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Last Updated: Friday, 27 October 2006, 21:01 GMT 22:01 UK
Welsh writer scoops Dylan prize
Rachel Trezise
Trezise's short stories 'touched everyone on the judging panel'
The first Dylan Thomas prize for young writers, the world's largest literary award, has been won by a Welsh author.

Rachel Trezise, 28, from Rhondda, beat five other entrants from three continents with her book of short stories, Fresh Apples.

Judges said the work looking at life in south Wales' former coal-mining valleys "displayed maturity beyond her years".

The 60,000 prize was presented by the poet's daughter, Aeronwy Thomas, on the 92nd anniversary of his birth.

The award, a biennial event for writers under 30 in English, was named in honour of the Welsh literary great whose works include Under Milk Wood and Portrait of the Artist as a Young Dog.

Judging panel chair, screenwriter Andrew Davies, whose television adaptations include Bleak House and Pride and Prejudice, said the final choice had been "fiercely fought over".

I was enormously impressed with the quality of all the shortlist writers but we've got a wonderful winner
Judging panel chair, Andrew Davies

He said: "What I was looking for particularly was a real individual young voice, somebody whose work said "this is the new generation - watch out," somebody who's not quite like anything else we'd quite seen before.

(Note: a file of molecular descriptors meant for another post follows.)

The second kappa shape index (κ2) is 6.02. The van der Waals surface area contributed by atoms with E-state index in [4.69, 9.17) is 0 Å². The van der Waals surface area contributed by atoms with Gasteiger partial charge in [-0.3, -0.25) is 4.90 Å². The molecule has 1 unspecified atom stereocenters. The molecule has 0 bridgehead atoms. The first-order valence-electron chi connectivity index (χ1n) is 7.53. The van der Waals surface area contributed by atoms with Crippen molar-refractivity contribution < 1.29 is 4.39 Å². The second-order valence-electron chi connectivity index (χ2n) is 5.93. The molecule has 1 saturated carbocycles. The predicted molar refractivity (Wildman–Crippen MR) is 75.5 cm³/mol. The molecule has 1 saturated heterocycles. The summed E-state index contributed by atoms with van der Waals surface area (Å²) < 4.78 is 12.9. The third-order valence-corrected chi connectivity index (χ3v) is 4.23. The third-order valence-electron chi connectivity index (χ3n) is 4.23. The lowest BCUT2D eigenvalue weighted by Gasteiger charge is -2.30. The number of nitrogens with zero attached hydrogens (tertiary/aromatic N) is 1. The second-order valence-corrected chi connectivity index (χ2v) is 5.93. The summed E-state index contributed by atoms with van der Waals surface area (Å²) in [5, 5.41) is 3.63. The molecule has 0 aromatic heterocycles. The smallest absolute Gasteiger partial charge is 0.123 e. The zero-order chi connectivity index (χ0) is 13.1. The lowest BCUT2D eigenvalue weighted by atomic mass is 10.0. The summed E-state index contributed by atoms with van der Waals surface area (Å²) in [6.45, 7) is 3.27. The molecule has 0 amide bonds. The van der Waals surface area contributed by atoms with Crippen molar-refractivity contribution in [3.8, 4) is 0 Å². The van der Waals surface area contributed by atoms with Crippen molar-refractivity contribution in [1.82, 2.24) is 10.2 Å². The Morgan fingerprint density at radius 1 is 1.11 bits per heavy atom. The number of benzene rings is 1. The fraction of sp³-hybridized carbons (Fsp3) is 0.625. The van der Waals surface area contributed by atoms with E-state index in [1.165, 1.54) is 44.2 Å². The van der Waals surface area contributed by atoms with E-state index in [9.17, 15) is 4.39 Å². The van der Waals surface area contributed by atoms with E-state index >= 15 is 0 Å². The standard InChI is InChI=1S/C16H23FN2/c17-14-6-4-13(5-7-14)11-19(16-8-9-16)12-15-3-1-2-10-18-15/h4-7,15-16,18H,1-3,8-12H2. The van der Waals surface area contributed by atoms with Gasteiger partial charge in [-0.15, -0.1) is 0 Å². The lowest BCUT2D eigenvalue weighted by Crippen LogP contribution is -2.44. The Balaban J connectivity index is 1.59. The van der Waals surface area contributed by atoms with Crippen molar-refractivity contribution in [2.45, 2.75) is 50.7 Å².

"I was enormously impressed with the quality of all the shortlist writers but we've got a wonderful winner, I think."

Professor Peter Stead, the prize's founding chairman, had earlier revealed the six-strong judging panel had still to agree the winner only hours before the announcement.

The six writers shortlisted for the Dylan Thomas Prize

He said Trezise's book of short stories had "touched everyone on the judging panel".

He added: "Each of the six authors can, I'm sure, look forward to a long and successful literary career, in particular Rachel who can take great pride from this award."

Trezise said: "I am extremely proud to be the inaugural winner of this prestigious prize which I know will inspire generations to come of younger writers.

"This prize is vital in giving new opportunity and encouragement to fresh new talent."

The shortlist featured UK writers Nick Laird, James Scudamore and Lucy Caldwell as well as American Liza Ward and Zimbabwean Ian Holding.

The winner was announced at a ceremony at the Brangwyn Hall, Swansea, and was one of the opening events of this year's Dylan Thomas festival in the city.

Dylan Thomas was born in Swansea on 27 October, 1914, and died in New York on 9 November, 1953.

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